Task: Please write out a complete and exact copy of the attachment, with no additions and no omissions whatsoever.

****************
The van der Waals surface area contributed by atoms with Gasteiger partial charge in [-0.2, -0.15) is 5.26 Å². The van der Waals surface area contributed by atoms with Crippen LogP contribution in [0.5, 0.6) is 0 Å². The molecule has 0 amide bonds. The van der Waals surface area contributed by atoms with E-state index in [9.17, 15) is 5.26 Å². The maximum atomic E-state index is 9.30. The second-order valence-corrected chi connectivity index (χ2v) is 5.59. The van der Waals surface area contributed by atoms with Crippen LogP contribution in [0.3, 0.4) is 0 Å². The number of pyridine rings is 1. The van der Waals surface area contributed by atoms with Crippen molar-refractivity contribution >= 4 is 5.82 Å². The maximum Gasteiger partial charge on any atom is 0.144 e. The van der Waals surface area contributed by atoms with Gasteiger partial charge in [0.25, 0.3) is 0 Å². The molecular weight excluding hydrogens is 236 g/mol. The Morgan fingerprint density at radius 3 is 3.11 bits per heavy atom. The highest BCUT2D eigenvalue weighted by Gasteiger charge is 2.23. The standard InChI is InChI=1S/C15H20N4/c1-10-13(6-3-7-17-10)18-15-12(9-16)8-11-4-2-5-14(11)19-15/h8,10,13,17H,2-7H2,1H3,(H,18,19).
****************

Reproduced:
The van der Waals surface area contributed by atoms with Gasteiger partial charge in [-0.2, -0.15) is 5.26 Å². The van der Waals surface area contributed by atoms with Crippen LogP contribution in [0.5, 0.6) is 0 Å². The molecule has 0 amide bonds. The van der Waals surface area contributed by atoms with E-state index in [9.17, 15) is 5.26 Å². The maximum atomic E-state index is 9.30. The second-order valence-corrected chi connectivity index (χ2v) is 5.59. The van der Waals surface area contributed by atoms with Crippen LogP contribution in [0.3, 0.4) is 0 Å². The number of pyridine rings is 1. The van der Waals surface area contributed by atoms with Crippen molar-refractivity contribution >= 4 is 5.82 Å². The maximum Gasteiger partial charge on any atom is 0.144 e. The van der Waals surface area contributed by atoms with Gasteiger partial charge in [0.25, 0.3) is 0 Å². The molecular weight excluding hydrogens is 236 g/mol. The Morgan fingerprint density at radius 3 is 3.11 bits per heavy atom. The highest BCUT2D eigenvalue weighted by Gasteiger charge is 2.23. The standard InChI is InChI=1S/C15H20N4/c1-10-13(6-3-7-17-10)18-15-12(9-16)8-11-4-2-5-14(11)19-15/h8,10,13,17H,2-7H2,1H3,(H,18,19).